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Years of stories fill Liljestrand House

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Aside from its location on a promontory overlooking a wide swath of Oahu from Diamond Head to the airport, and aside from its beautiful Val Ossipoff design, the Liljestrand House midway up Tantalus is a house of stories.

One of the early ones involves a 10-year hunt in the late 1940s by Howard and Betty Liljestrand for just the right building site in the mountains that was close to town, schools, hospitals and Howard’s work as a plantation doctor. Howard grew up in China and to escape the summer heat he would hike in the cool mountains. It was on a hike on Tantalus with Betty that they met a man admiring the sunset. And after considerable negotiations and a land trade they had their 1-acre lot. It is spectacular.

They soon gave up on the idea of designing the house themselves, and after interviewing several architects, they wisely chose Vladimir “Val” Ossipoff. It could have been a disaster with the strong-willed Betty serving as general contractor and working with the equally strong-willed Ossipoff. But over the two years it took to design and build the house, they actually became good friends. Apparently, Ossipoff cherished working with the couple because his daughter, Valerie, said when her father came home happy, she knew he probably had been working with the Liljestrands.

Val Ossipoff was born in Russia in 1907. He spent most of his early years in Japan, but came to the United States to study architecture at the University of California, Berkeley. He arrived in Hawaii in the 1930s, before the territory was repressed by the war years and before it started to blossom economically. An architect of great versatility, he left his mark on the islands with such iconic structures as the IBM Building, most of the main terminal at Honolulu Airport, the Pacific Club and many more commercial and government buildings, to say nothing of the hundreds of homes he designed throughout the islands.

His years in Japan served the client well in the building of Liljestrand. Apparently two Japanese carpenters were imported to work on the interior of the house. They spoke no English and Betty spoke no Japanese. But she was the general contractor and thus was on the site every day inspecting every detail. Periodically she would see the carpenters do something she didn’t like.  Ossipoff had taught her to say “matte” — wait — which she did often. In these situations, Betty would call Ossipoff, who was fluent in Japanese, and explain the situation; he would speak with the carpenters and that would resolve the problem. Even though it was in Japanese, Betty knew when the men said, “Here we go again, tear it out.”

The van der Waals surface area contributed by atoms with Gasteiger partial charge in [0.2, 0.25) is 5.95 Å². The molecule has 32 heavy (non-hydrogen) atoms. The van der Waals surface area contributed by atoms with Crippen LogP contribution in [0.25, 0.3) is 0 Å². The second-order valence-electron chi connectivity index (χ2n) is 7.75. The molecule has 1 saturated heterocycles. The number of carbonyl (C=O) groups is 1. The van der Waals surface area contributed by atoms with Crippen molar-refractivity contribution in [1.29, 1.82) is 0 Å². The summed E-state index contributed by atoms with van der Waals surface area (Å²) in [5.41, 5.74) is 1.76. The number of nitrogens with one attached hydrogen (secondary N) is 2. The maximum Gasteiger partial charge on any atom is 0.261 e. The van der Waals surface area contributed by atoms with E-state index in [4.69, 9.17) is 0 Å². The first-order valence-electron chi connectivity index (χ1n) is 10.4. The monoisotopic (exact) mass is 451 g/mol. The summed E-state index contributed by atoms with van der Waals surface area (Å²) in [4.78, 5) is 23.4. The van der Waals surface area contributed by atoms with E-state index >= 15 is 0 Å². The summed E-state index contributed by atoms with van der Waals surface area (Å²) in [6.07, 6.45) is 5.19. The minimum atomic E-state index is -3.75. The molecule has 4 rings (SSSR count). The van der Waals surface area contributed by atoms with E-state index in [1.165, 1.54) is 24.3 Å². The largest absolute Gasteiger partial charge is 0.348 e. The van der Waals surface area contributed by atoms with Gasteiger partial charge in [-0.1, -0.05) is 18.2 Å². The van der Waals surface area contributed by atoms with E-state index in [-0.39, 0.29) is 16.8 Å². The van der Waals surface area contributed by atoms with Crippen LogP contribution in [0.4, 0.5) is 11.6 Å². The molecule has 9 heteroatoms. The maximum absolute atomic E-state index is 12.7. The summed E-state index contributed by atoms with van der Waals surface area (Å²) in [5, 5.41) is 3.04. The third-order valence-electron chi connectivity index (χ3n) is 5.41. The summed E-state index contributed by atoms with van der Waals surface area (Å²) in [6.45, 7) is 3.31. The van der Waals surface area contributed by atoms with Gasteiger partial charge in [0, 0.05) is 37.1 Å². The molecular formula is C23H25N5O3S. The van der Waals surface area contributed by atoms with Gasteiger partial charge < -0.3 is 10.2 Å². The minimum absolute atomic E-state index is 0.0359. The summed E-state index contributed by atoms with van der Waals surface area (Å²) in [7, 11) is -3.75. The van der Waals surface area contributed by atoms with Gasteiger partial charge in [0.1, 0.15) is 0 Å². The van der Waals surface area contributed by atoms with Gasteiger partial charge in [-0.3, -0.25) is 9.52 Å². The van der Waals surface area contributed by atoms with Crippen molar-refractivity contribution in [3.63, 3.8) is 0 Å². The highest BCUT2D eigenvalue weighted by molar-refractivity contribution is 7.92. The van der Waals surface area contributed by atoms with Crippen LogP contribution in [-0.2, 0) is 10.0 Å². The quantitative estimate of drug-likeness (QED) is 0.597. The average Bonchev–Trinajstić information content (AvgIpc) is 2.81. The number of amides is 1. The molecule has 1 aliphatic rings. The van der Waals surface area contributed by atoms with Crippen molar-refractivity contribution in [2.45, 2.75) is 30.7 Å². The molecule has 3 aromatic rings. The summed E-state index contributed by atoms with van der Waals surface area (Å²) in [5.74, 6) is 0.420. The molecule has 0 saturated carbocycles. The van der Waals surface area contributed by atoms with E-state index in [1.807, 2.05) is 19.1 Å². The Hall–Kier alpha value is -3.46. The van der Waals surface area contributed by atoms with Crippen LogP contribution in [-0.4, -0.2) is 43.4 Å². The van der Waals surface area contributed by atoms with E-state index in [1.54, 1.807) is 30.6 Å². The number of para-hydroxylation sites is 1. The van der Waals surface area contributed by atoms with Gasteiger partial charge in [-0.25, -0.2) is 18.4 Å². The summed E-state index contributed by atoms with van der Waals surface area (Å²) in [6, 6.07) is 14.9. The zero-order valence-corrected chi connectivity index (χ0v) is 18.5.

Then there’s the monkeypod story that took place long before the Tantalus lot was selected or the home built. But later on that tree had a profound effect on the Tantalus house, as we’ll see. Bob Liljestrand, Howard and Betty’s son, tells how when he was growing up in Aiea, across the street from their house one day he saw workmen attempting to fell and burn a huge monkeypod tree “because it was messy.”

He told his father, who would have none of that destruction, and Howard rushed over to ask if he could have the whole, huge tree. Sure. After much hauling, the monkeypod ended up in the family’s yard. Years later, that monkeypod ended up as stair treads, shelving, door frames and a major feature of the master bedroom.

In a book titled “The Hawaiian House Now,” authors Malia Mattoch-McManus and Jeanjean Bower say, “Ossipoff visited the site every week during the two-year design process. His slow study of the site shows in the home’s grounded presence among the trees. Each room has a perfectly framed view, and every tree possible was left standing by (in one case) curving in the lines of the master bedroom wing. The structure seems nestled into the mountainside, yet open to the views of the rainforest, city and ocean that spread around it.”

The book also says, “The Betty and Howard Liljestrand residence is one of the purest examples of Ossipoff’s aesthetics. Built in 1952, the home has been left virtually unchanged since. Its dark woods, deep overhangs, oversized windows and huge sliding doors are textbook Ossipoff.”

Bob Liljestrand is a biologist who also has a master’s degree in architecture. It is in that role that he has overseen the preservation of the house. The family created a foundation some years ago to assure the preservation of the house, and to make the preservation purposeful by opening the house to tours and for charitable, cultural and educational activities. Bob has a strong connection to the UH School of Architecture and works with students from Hawaii and elsewhere. The house has been included in several doctoral dissertations.

Tours are offered by reservation. Contact Trudy at or call 537-3116.

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